The Ge2Sb2Te5 phase-change alloy (GST) is known for its dramatic complex refractive index (and electrical) contrast between its amorphous and crystalline phases. Switching between such phases is also non-volatile and can be achieved on the nanosecond timescale. The combination of GST with the widespread SiN integrated optical waveguide platform led to the proposal of the all-optical integrated phase-change memory, which exploits the interaction of the guided mode evanescent field with a thin layer of GST on the waveguide top surface. The relative simplicity of the architecture allows for its flexible application for data storage, logic gating, arithmetic and neuromorphic computing. Read operation relies on the transmitted signal optical attenuation, due to the GST extinction coefficient. Write/erase operations are performed via the same optical path, with a higher power ad-hoc pulsing scheme, which locally increases the temperature and triggers either the melt-quench process (write) or recrystallization (erase), encoding the information into the GST crystal fraction. Here we investigate the physical mechanisms involved in the write/erase and read processes via computational methods, with the view to explore novel architecture concepts that improve memory speed, energy efficiency and density. We show the achievements of the development of a 3D simulation framework, performing self-consistent calculations for wavepropagation, heat diffusion and phase-transition processes. We illustrate a viable memory optimization route, which adopts sub-wavelength plasmonic dimer nanoantenna structures to harvest the optical energy and maximize light-matter interaction. We calculate both a speed and energy efficiency improvement of around one order of magnitude, with respect to the conventional (non-plasmonic) device architecture.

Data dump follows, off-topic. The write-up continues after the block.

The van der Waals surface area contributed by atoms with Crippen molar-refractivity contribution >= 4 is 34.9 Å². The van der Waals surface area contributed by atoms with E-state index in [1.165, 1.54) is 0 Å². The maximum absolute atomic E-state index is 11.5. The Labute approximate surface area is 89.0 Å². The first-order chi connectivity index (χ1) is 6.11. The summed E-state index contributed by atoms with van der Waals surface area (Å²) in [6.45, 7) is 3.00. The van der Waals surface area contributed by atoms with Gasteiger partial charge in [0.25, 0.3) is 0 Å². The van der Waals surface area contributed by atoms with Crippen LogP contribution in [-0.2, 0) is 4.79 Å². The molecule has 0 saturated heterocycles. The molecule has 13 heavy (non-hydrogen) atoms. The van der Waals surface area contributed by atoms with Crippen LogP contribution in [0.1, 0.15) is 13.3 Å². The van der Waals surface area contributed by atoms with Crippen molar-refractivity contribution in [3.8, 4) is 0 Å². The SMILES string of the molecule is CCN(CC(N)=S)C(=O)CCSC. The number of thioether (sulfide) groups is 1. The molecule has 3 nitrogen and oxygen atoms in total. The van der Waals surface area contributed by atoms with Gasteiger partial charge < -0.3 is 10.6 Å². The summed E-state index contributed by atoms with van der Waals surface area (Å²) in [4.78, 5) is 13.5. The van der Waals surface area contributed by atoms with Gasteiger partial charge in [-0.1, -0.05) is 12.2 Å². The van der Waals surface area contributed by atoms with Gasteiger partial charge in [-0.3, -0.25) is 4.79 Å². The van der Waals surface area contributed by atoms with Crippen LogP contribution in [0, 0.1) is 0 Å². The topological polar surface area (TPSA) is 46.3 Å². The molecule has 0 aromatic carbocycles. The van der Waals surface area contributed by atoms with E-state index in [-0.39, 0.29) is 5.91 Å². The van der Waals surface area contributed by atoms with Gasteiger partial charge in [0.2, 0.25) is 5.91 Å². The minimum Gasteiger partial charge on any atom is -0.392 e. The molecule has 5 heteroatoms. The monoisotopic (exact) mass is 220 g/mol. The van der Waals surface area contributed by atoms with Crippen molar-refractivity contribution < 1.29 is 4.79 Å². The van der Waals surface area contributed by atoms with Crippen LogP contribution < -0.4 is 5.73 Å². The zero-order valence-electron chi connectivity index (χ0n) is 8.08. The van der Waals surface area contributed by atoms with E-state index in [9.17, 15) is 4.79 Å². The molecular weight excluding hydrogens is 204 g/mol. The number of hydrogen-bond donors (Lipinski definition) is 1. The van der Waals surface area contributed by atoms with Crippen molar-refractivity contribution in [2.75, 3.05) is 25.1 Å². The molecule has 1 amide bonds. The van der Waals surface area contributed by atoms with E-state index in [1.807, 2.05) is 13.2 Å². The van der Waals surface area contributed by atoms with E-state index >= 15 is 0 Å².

The nonlinear absorption properties of Ag nanoprism arrays synthesized by nanosphere lithography have been investigated by z-scan measurements. A picoseconds and low repetition rate laser source has been used to excite the electronic component of the nonlinear optical response without inducing thermal effects on the samples. Spectral effects in the nonlinear absorption response have been highlighted by performing measurements at different wavelengths, matching the laser wavelength with the dipolar and the quadrupolar surface plasmon resonances of the synthesized nanoarrays. The nonlinear absorption properties of the samples have been also investigated as a function of the polarization of the laser source and dichroism effects have been revealed.